Okay, I have discovered (re-discovered?) another idea. I have been working on a scrap yarn afghan, from the book The Ultimate Book of Scrap Afghans by ASN. The one I am making is Bright Memories on p. 54. By the way, it uses a multiple of 8 + 7. :-) I chose to chain 127, rather than the 183 in the pattern and used an I hook. The resulting piece was 45" wide. Just a little extra info for you. :-)

Anyhow, this pattern calls for a change in yarn EVERY row. I never would have done this before, because I am so lazy and hate to sew in ends. However, NOW I am armed with this new method of changing yarns. Aha! It doesn't eliminate ends but it does cut them down some.

Here's what to do:

When you get to the end of the row and need to change color, you will change the color just as in the Basic Method. Start your stitch in the old color and finish it in the new one, make your chains and turn. You are not going to carry that old color because you're through with it - for now at least. You can cut it now but cut it far from the end, about a foot if you've got enough yarn.

Now bring the old color up and to the left, just like you did with the new color in method 1A. Lock your stitch in place by laying that color between your chain-1 and your first sc. Then, you have choices. You can just crochet over that strand now if you want to. Or you can do what I've been doing which is sew over a couple of stitches, then thread a needle with my yarn and sew it into the front loop of a few stitches. Why I started doing this is because in my pattern, there are some open spaces where crocheting over the strand would not work. You might say, well you're sewing ends in aren't you? Well, technically, yes, but by doing it here, I am making it more secure since I will be crocheting over the loops where I've placed my strand and the strand is not just laying over the stitches but rather inside of them. Also, there won't be so many strands left over at the end.

If you are working in dc, you can hold that old strand with the new to make your turning chain. It will be thicker than the usual ch-3 but will look more like the rest of your other dcs.

Did you know you can always sew those ends in as you go along? You don't HAVE to wait until the end to do it. :-) I know that, but I rarely take the time. Then I look at all those ends and go....yikes! That won't be fun. A little note, however. If you think you may be ripping back, it's better to wait to sew the ends in. If the ends are already sewn in then when you rip back, it will be more difficult and you may get tangles that need to be cut out which would decrease the amount of yarn for that row causing even more troubles.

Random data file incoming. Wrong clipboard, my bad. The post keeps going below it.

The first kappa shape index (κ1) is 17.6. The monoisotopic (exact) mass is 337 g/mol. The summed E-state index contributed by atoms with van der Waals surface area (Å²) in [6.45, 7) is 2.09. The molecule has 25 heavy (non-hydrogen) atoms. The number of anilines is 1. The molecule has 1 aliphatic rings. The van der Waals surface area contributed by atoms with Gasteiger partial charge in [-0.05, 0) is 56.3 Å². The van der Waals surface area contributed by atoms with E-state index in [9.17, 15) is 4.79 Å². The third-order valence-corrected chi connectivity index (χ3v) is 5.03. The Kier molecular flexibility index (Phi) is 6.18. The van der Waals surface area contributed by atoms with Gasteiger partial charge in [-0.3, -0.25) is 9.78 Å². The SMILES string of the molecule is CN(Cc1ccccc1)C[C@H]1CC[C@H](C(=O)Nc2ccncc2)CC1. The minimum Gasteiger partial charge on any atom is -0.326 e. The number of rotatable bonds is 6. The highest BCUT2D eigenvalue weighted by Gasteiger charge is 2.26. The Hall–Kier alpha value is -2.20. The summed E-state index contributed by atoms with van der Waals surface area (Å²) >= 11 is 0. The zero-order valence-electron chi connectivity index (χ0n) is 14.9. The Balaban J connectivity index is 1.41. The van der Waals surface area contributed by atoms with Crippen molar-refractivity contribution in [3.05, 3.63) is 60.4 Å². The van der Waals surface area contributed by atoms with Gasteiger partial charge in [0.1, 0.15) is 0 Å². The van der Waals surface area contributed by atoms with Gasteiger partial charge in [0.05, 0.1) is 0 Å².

The Bright Memories pattern is really pretty. You should give it a try. You don't even have to change colors EVERY row if you don't want to. If you have a large ball of yarn, you can do several rows in one color. The long stitch has to be done in white though to get the correct effect.

Joining with a Double Crochet

I saw this method in a Crochet! newsletter. However, they only had the one photo and text instructions and the photo looks to me like it is worked over two stitches. It does not (though it could if you needed a decrease). Here are more photos to help you do this join.

First put your slip knot on your hook. Yarn over. If you grab hold of the  starting tail with your right hand, it helps to steady the loops.

Insert hook in stitch where you want to join new yarn and yarn over.  I found if I held onto my stitch with my left hand, it made it easier to  draw through the loops.

Pull through the stitch and yarn over again. Again, you may have to  hold onto the loops as they tend to slid around.

Pull through two loops just as you would in making a dc.

Yarn over and pull through remaining two loops to complete your dc

You will note that the loop at the top of  your dc is a bit loose. You might like to tighten that just a tinge. I  finished with the invisible finish of. If you do not want to do that,  you might consider finishing in the loop below the original beginning  loop as that one stretches a lot. It does give you a bit of a loop on  the wrong side though.

Here is the finished purple round.

Don't worry if your first one doesn't  come out perfect. I wasn't too pleased with my first effort - which is  what you are seeing. I got better with practice though.

Here is a round in the pink again, started  with the dc join.

Here are a few links to other sites that talk about joining new yarn. Sometimes hearing things a different way is helpful.

Crochet Cindy (Afghan Stitch)

Crochet Kitten

Continue on to:
Getting Started, Part 4


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Crochet Cabana created October 1997 (domain name purchased March 2001)
Crochet Cabana’s Crafty Corral begun November 7, 2004.
The Crochet Cabana Blog begun May 2010.
Site update November 18, 2012.